In California, a state with a Latino population similar to Texas, the 1994 election saw Proposition 187 adopted by popular vote, and Wilson was re-elected to his second term in office.

At the time, support for Proposition 187 was high, even among Latino voters in the state.

The big shift in California politics came when Latinos who had never been involved in politics began registering to vote amid fear of the effects of Act 187 on their lives.

Latinos in Texas are more politically active than their California counterparts in the early 1990s, but there is still a broad swath of Hispanic voters sitting on the sidelines.

“There’s always a running joke in the Rio Grande Valley that turnout is high in the May elections, not the November elections, because those are school board races,” Manny Garcia said.

Redistricting after the 2020 census generally favored Republicans, even delivering their first victory in a century in the Rio Grande Valley congressional seat now held by Rep. Monica de la Cruz (R).

But this competitiveness has also galvanized the region’s democratic political machinery to get voters to the polls in November.

Local Democrats believe the conservative family values ​​common in the area do not translate into the national political definition of conservatism.

“A family in the Rio Grande Valley is not sitting around applauding (Reps.) Marjorie Taylor Greene (R-GA) and Lauren Boebert (R-CO). They don’t sit back and applaud everything Donald Trump does. They don’t do that, right. “So Republicans are delusional if they think this is what’s happening in the Rio Grande Valley,” Manny Garcia said.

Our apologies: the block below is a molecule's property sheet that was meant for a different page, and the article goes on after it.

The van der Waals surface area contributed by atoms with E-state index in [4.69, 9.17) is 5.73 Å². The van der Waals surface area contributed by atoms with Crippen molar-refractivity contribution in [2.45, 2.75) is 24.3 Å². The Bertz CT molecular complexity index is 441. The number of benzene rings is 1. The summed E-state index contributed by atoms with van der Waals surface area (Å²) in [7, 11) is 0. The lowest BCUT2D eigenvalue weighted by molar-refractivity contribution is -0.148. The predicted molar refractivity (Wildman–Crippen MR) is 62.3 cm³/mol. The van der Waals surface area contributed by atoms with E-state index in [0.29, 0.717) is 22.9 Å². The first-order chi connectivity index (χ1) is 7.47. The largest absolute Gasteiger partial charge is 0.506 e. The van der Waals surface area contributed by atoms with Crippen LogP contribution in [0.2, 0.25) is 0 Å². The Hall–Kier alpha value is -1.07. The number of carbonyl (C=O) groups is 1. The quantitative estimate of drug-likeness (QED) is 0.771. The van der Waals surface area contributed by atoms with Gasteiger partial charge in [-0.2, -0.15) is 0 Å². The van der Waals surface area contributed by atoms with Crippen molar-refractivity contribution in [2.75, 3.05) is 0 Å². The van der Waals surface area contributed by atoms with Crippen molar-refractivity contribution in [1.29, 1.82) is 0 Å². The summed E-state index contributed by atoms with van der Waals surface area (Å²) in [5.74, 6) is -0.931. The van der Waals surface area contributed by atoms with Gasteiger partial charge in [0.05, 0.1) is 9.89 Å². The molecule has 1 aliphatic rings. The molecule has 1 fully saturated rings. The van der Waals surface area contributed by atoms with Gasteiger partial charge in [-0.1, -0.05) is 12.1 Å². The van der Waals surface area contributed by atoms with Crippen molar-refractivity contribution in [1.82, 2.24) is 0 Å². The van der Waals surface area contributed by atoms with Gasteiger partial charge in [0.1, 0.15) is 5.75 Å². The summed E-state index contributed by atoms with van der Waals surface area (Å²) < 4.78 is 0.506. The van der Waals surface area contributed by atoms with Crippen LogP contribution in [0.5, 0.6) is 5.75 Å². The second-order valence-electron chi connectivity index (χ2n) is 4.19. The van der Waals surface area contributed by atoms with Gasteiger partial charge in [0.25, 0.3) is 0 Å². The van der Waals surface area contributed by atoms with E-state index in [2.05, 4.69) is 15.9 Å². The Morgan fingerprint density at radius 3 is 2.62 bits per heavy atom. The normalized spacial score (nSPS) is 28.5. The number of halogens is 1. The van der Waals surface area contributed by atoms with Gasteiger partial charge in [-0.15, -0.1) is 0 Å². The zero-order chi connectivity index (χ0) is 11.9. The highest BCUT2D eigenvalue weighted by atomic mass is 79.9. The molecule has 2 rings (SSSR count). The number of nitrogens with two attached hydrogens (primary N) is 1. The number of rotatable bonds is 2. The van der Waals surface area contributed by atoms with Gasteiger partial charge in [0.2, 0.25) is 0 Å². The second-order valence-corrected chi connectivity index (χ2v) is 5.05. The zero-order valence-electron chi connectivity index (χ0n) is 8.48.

While the Texas Democratic Party has shown competitiveness in tough local races, it is struggling for campaign money in a tough cycle in which most of the national attention will be in battleground states.

The fact that Texas Democrats have not won statewide elections since 1994 haunts party members and scares off big-money donors, including Texans who fund out-of-state races they consider winnable.

However, the demographics in Texas are changing, not only becoming more Latino, but younger.

“We have about 1.8 million new voters since (2018), the majority of whom are Latino. This can be galvanized force. “That Rosa Parks moment is what pushed Latinos to get out and vote and become more active,” Domingo Garcia said.

National Democrats have not yet committed significant funds to Texas campaigns, but some party strategists are seeing the opportunity.

“There is a huge opportunity for Democrats to take advantage of strict and complete overrides. “SB 4 is clearly the spiritual descendant of those other failed anti-immigrant and anti-Latino laws, designed to terrorize Latinos and other communities of color,” said Maria Cardona, a national Democratic political strategist.